You didn't feel Gomez-Rejon was talking down to you?
No, no, I just felt it was refreshing, and really honest and funny. I think after Bridesmaids came out, everyone's trying to jump on the band wagon and create comedy like that, and this just had its own voice and definitively comes from the unique consciousness of Jesse Andrews, who is the author and screenwriter.

Is identification with the character a prerequisite?
Yeah, I always try to identify with the characters, because I think honesty speaks volumes, and all my characters are coming from the prism of me. And I think that stands for a lot of actors. Unless you're playing a complete caricature, and it's in a very surreal world, where everything's heightened, then maybe you can get away with more of a caricature. But when it's grounded and honest, then I think it has to come from an honest place within you.

You've found success at a relatively young age.
I think I've peaked. I'm done, fuck it now.

You may be right. Has all this nonsense set in?
I'm very aware that it can be a very fickle industry, and that I can be carted out as quickly as I was welcomed in. I'm always aware that this job could be my last and, I may be flavour of the month this week, but someone else is going to pop up, and then someone else. It's a conveyor belt within the influx of actors and actresses. And there's so many people that can do the same job that I'm doing.

So what's your plan-b if this doesn't work out?
Oh god, I'm fucked, I can't do anything else. I really can't. I think people get found out eventually…

You seem very worried about that.
No, I'm not worried, because hopefully people think I'm good and want to see me work more and I'm not carted out as soon as I hit 30, and I'm no longer attractive to people. I hope that my acting has more volume than the way I look, and I think there's a lot of actors and actresses that get by just purely on physicality rather than substance. I really hope that that changes, because, you know, I don't want to be sexy. I don't want to be known as a sex symbol. I just want to be known as a good actor. There's so much importance put on that these days, especially how you're perceived just doing press. Just as "Olivia," you're supposed to be a star already, and I'm not. I'm a very normal person, and I don't want to become this celebrity.

What you become is up to you.
But then there's people going, "Oh, Olivia, you need to get Twitter, you need to brand yourself, get the audiences in."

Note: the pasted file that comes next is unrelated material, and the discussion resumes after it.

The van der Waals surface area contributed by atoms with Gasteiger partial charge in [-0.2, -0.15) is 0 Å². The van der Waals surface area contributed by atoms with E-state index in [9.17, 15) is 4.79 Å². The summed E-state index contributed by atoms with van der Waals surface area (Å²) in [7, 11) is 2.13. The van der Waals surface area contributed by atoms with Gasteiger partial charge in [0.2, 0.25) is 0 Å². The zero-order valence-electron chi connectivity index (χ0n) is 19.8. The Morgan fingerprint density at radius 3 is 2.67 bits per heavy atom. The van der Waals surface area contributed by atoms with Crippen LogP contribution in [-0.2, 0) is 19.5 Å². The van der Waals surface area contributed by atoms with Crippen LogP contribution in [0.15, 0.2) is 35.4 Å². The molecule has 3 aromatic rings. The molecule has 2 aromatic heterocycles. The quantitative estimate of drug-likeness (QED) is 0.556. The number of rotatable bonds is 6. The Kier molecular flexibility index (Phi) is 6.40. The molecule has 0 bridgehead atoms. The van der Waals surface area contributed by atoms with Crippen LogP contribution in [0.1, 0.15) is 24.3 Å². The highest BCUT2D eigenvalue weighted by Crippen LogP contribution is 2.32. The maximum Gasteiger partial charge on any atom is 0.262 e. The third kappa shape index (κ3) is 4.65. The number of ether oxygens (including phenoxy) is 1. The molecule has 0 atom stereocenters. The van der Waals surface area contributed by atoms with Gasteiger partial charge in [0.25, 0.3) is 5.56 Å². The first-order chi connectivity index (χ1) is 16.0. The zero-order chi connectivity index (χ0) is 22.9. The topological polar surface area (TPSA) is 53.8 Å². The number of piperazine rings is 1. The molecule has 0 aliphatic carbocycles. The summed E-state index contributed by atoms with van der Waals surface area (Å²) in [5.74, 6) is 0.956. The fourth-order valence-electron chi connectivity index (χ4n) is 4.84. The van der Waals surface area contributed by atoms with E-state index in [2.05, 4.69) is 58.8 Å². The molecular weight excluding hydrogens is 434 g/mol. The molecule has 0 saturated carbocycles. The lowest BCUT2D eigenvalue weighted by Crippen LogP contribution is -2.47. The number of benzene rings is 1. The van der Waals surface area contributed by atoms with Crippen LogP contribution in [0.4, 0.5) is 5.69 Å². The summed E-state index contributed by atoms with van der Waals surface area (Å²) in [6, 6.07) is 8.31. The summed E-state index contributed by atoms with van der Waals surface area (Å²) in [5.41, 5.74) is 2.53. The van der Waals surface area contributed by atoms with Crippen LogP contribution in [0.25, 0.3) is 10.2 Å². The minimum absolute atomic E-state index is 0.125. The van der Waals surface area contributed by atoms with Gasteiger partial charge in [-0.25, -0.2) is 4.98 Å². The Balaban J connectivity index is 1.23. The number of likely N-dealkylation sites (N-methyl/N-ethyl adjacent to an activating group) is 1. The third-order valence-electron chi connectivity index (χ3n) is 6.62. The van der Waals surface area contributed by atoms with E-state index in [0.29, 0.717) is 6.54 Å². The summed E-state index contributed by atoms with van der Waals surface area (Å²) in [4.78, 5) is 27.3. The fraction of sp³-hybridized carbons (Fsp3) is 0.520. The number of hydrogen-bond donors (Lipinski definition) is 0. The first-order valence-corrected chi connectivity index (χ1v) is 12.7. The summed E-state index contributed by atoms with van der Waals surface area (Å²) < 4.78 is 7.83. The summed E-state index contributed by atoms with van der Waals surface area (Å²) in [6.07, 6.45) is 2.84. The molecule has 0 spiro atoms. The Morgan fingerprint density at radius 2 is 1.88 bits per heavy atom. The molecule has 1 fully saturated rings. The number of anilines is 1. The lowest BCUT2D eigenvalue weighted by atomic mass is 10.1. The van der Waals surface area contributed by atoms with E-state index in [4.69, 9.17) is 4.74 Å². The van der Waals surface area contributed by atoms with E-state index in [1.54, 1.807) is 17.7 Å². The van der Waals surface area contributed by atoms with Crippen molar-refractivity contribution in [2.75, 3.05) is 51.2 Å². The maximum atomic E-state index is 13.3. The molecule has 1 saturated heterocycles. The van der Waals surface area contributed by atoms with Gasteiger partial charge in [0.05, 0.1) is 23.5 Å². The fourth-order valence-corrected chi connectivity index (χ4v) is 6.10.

I would urge you to stay away from Twitter.
And if I stop getting roles because I've not got Twitter, then it's not the industry or the job I thought it was going to be.

Then you can go back to college!

Has the press been haranguing you?
Some people are like, "Oh well, now that you're on the cusp of stardom, what does that feel like?" And I'm like, "It feels terrible, it feels awful, leave me alone, fuckers!" [laughs]

People will either love or hate that sentiment.
I don't really care, as long as they believe me when I'm on screen.

That's noble. Most people want to be liked.
I want to be liked by my friends and my family and people that I love, I want them to think I'm a good person. I'm really nice to people. I'm not like malicious or anything like that.

So, I was on record and I said my sister does a really good impression of Kim Kardashian, and the next day the headline says, "Olivia Cooke Learns American Accent from Kim Kardashian." And I'm like, "Where the fuck have they got that from?" People love to just make their own shit up, honestly. That's not even a soundbite! That's not even what came out of my mouth!

But you learned your accent from ?
Well, we have a lot of American influx of TV and film in England, but I have an amazing dialect coach in Vancouver.

Actual training and hard work.
Yeah, so not watching fucking mindless television.

Have you ever actually watched that show?
I do like to put it on when I'm in hotel rooms. I'm just fascinated by the transformations from season to season, something is different about their faces.

Oh, not character transformations, but physical ones?
Physical, yeah. It's like they've got new things on their face.

You make it sound like an accessory.
It probably is, they've got loads of money. It probably is like an accessory.

And yet you're entering that world.
I'm fucking not, I hope not. That really scares me. Because I see it with kids - people my age, people that are 21, and you've not stopped baking yet. You're still forming. I have fucking acne at 21. My sister had really bad acne and had to go on Accutane, but now she's gorgeous and she knows it. She sends me pictures, like, "Look how gorgeous I am."

That's dangerous.
Yeah, she's a bit narcissistic.

And you?
Not so much.


Text Samuel Fragoso

me earl and the dying girl
samuel fragoso
olivia cooke